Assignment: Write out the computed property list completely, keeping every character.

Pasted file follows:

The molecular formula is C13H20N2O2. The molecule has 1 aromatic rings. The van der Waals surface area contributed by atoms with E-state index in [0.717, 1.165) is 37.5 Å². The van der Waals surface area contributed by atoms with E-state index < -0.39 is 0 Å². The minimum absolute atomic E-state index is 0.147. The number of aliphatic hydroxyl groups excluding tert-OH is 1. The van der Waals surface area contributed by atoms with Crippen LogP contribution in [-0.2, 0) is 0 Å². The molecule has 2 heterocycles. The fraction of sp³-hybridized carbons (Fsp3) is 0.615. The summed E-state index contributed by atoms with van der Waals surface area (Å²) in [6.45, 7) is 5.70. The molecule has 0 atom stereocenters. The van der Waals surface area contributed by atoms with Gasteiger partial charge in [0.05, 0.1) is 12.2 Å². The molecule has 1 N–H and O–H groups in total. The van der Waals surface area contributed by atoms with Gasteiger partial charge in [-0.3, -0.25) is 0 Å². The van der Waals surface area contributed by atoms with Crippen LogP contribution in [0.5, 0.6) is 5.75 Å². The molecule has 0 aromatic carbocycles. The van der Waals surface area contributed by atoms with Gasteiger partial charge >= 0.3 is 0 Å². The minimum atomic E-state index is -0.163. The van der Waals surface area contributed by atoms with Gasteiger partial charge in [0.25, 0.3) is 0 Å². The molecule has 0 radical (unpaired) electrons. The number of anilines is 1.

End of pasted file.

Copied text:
The molecular formula is C13H20N2O2. The molecule has 1 aromatic rings. The van der Waals surface area contributed by atoms with E-state index in [0.717, 1.165) is 37.5 Å². The van der Waals surface area contributed by atoms with E-state index < -0.39 is 0 Å². The minimum absolute atomic E-state index is 0.147. The number of aliphatic hydroxyl groups excluding tert-OH is 1. The van der Waals surface area contributed by atoms with Crippen LogP contribution in [-0.2, 0) is 0 Å². The molecule has 2 heterocycles. The fraction of sp³-hybridized carbons (Fsp3) is 0.615. The summed E-state index contributed by atoms with van der Waals surface area (Å²) in [6.45, 7) is 5.70. The molecule has 0 atom stereocenters. The van der Waals surface area contributed by atoms with Gasteiger partial charge in [0.05, 0.1) is 12.2 Å². The molecule has 1 N–H and O–H groups in total. The van der Waals surface area contributed by atoms with Gasteiger partial charge in [-0.3, -0.25) is 0 Å². The van der Waals surface area contributed by atoms with Crippen LogP contribution in [0.5, 0.6) is 5.75 Å². The molecule has 0 aromatic carbocycles. The van der Waals surface area contributed by atoms with Gasteiger partial charge >= 0.3 is 0 Å². The minimum atomic E-state index is -0.163. The van der Waals surface area contributed by atoms with Gasteiger partial charge in [0.25, 0.3) is 0 Å². The molecule has 0 radical (unpaired) electrons. The number of anilines is 1.